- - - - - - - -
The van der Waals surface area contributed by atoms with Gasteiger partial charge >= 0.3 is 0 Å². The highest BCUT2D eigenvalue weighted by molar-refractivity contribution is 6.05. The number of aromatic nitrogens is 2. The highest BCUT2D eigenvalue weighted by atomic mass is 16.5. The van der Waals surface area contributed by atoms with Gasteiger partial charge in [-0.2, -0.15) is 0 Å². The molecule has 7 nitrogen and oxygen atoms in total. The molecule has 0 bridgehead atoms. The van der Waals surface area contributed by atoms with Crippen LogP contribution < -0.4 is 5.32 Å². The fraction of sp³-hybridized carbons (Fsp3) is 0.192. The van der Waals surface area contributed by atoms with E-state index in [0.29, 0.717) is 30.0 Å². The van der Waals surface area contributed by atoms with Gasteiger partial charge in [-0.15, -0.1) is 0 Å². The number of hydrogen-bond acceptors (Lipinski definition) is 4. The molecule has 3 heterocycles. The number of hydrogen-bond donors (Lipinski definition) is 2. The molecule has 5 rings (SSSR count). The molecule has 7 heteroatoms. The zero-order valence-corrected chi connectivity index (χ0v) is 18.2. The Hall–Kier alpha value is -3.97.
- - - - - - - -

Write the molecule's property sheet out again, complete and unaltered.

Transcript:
The van der Waals surface area contributed by atoms with Gasteiger partial charge >= 0.3 is 0 Å². The highest BCUT2D eigenvalue weighted by molar-refractivity contribution is 6.05. The number of aromatic nitrogens is 2. The highest BCUT2D eigenvalue weighted by atomic mass is 16.5. The van der Waals surface area contributed by atoms with Gasteiger partial charge in [-0.2, -0.15) is 0 Å². The molecule has 7 nitrogen and oxygen atoms in total. The molecule has 0 bridgehead atoms. The van der Waals surface area contributed by atoms with Crippen LogP contribution < -0.4 is 5.32 Å². The fraction of sp³-hybridized carbons (Fsp3) is 0.192. The van der Waals surface area contributed by atoms with E-state index in [0.29, 0.717) is 30.0 Å². The van der Waals surface area contributed by atoms with Gasteiger partial charge in [-0.15, -0.1) is 0 Å². The number of hydrogen-bond acceptors (Lipinski definition) is 4. The molecule has 3 heterocycles. The number of hydrogen-bond donors (Lipinski definition) is 2. The molecule has 5 rings (SSSR count). The molecule has 7 heteroatoms. The zero-order valence-corrected chi connectivity index (χ0v) is 18.2. The Hall–Kier alpha value is -3.97.